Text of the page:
can be a replace for C?
 Why a user should use D?
 Please let me know your opinion.

 Thank you.
 Cheers.

It really depend on what you try to achieve. But in many case it is a viable alternative. In other, things need to be ironed out.

I saw D wiki and understand some goals about but Can you tell me why you choose D and not C?

I choose D for safety and speed. :-) -- Iain Buclaw *(p < e ? p++ : p) = (c & 0x0f) + '0'; --f46d0438912173c9b504d3dee722 Content-Type: text/html; charset=ISO-8859-1 Content-Transfer-Encoding: quoted-printable <div dir=3D"ltr"><div class=3D"gmail_extra"><div class=3D"gmail_quote">On 2= 2 January 2013 11:17, MMj <span dir=3D"ltr">&lt;<a href=3D"mailto:mohsen136= 5b yahoo.com" target=3D"_blank">mohsen1365b yahoo.com</a>&gt;</span> wrote:= <br><blockquote class=3D"gmail_quote" style=3D"margin:0 0 0 .8ex;border-lef= t:1px #ccc solid;padding-left:1ex"> <div class=3D"HOEnZb"><div class=3D"h5">On Tuesday, 22 January 2013 at 10:4= 5:27 UTC, deadalnix wrote:<br> <blockquote class=3D"gmail_quote" style=3D"margin:0 0 0 .8ex;border-left:1p= x #ccc solid;padding-left:1ex"> On Tuesday, 22 January 2013 at 09:27:22 UTC, MMj wrote:<br> <blockquote class=3D"gmail_quote" style=3D"margin:0 0 0 .8ex;border-left:1p= x #ccc solid;padding-left:1ex"> Hello Folks.<br> How are you?<br> Excuse me, I need a trust about D programming and C, In your opinion D can = be a replace for C?<br> Why a user should use D?<br> Please let me know your opinion.<br> <br> Thank you.<br> Cheers.<br> </blockquote> <br> It really depend on what you try to achieve. But in many case it is a viabl= e alternative. In other, things need to be ironed out.<br> </blockquote> <br></div></div> I saw D wiki and understand some goals about but Can you tell me why you ch= oose D and not C?<br> </blockquote></div><br></div><div class=3D"gmail_extra">I choose D for safe= ty and speed. :-)<br clear=3D"all"></div><div class=3D"gmail_extra"><br>-- = <br>Iain Buclaw<br><br>*(p &lt; e ? p++ : p) =3D (c &amp; 0x0f) + &#39;0&#3= 9;; </div></div> --f46d0438912173c9b504d3dee722--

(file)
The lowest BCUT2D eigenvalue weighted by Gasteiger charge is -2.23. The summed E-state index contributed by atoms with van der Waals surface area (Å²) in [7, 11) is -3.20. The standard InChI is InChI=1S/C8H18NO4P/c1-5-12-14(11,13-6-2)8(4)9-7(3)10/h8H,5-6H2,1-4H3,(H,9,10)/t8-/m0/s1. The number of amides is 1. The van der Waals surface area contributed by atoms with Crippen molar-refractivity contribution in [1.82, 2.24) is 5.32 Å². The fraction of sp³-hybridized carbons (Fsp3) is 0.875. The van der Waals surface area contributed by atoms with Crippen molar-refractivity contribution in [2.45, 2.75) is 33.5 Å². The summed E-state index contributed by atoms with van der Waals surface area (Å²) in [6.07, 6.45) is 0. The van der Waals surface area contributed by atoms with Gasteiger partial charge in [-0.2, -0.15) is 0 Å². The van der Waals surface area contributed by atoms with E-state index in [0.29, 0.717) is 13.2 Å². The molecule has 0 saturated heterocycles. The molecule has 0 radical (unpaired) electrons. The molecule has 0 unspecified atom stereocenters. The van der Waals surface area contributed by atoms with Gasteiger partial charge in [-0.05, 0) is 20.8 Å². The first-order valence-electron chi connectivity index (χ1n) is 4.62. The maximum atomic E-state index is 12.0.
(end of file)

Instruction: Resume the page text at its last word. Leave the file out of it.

Jan 22 2013
prev sibling next sibling parent "Paulo Pinto" <pjmlp progtools.org> writes:
On Tuesday, 22 January 2013 at 11:41:14 UTC, Sergei Nosov wrote:
 On Tuesday, 22 January 2013 at 11:17:32 UTC, MMj wrote:
 On Tuesday, 22 January 2013 at 10:45:27 UTC, deadalnix wrote:
 On Tuesday, 22 January 2013 at 09:27:22 UTC, MMj wrote:
 Hello Folks.
 How are you?
 Excuse me, I need a trust about D programming and C, In your 
 opinion D can be a replace for C?
 Why a user should use D?
 Please let me know your opinion.

 Thank you.
 Cheers.

It really depend on what you try to achieve. But in many case it is a viable alternative. In other, things need to be ironed out.

I saw D wiki and understand some goals about but Can you tell me why you choose D and not C?

From my perspective, D cannot replace C in sense "you can throw C away". Well, maybe it could theoretically, but not practically. But the trend is C is becoming more and more a high-level assembler. Things like mapping to a register, no hidden costs, "you can basically see the assembler when programming in C".

This is only true in very simple processor architectures. In modern optimizing C compilers targeting modern CPUs, C no longer maps to the hardware as much as many C coders still think it does. -- Paulo
Jan 22 2013
prev sibling next sibling parent "Freddie Chopin" <freddie_chopin op.pl> writes:
On Tuesday, 22 January 2013 at 11:41:14 UTC, Sergei Nosov wrote:
 But for embedded programming I don't think D is a good 
 practical choice. C and C++ shines there and I don't think 
 things are changing soon.

It would be a shame if D would be PC-only... Maybe when GDC will be ready things will change - who knows... Apart from the garbage collector, which really is not embedded-friendly (I'm talking about kilobytes of RAM, not megabytes) everything sounds quite OK in the specs (; 4\/3!!
Jan 22 2013
prev sibling next sibling parent "deadalnix" <deadalnix gmail.com> writes:
On Tuesday, 22 January 2013 at 13:36:15 UTC, Freddie Chopin wrote:
 On Tuesday, 22 January 2013 at 11:41:14 UTC, Sergei Nosov wrote:
 But for embedded programming I don't think D is a good 
 practical choice. C and C++ shines there and I don't think 
 things are changing soon.

It would be a shame if D would be PC-only... Maybe when GDC will be ready things will change - who knows... Apart from the garbage collector, which really is not embedded-friendly (I'm talking about kilobytes of RAM, not megabytes) everything sounds quite OK in the specs (; 4\/3!!

What is the problem with gdc ? I used to use it for ages.
Jan 22 2013
prev sibling next sibling parent "Freddie Chopin" <freddie_chopin op.pl> writes:
On Tuesday, 22 January 2013 at 13:37:38 UTC, deadalnix wrote:
 What is the problem with gdc ? I used to use it for ages.

Have you tried compiling it for something like bare-metal ARM (arm-none-eabi target)? Check the thread about embedded D in the GDC (D.GNU) forum to see what problems exist when you want to compile that for an OS-less target that doesn't provide hundreds of POSIX functions. Do note that embedded does not mean "smartphone with Android". When GDC will be part of GCC a proper support for other platforms will probably appear, not only for PC with Windows/Linux/MacOS. 4\/3!!
Jan 22 2013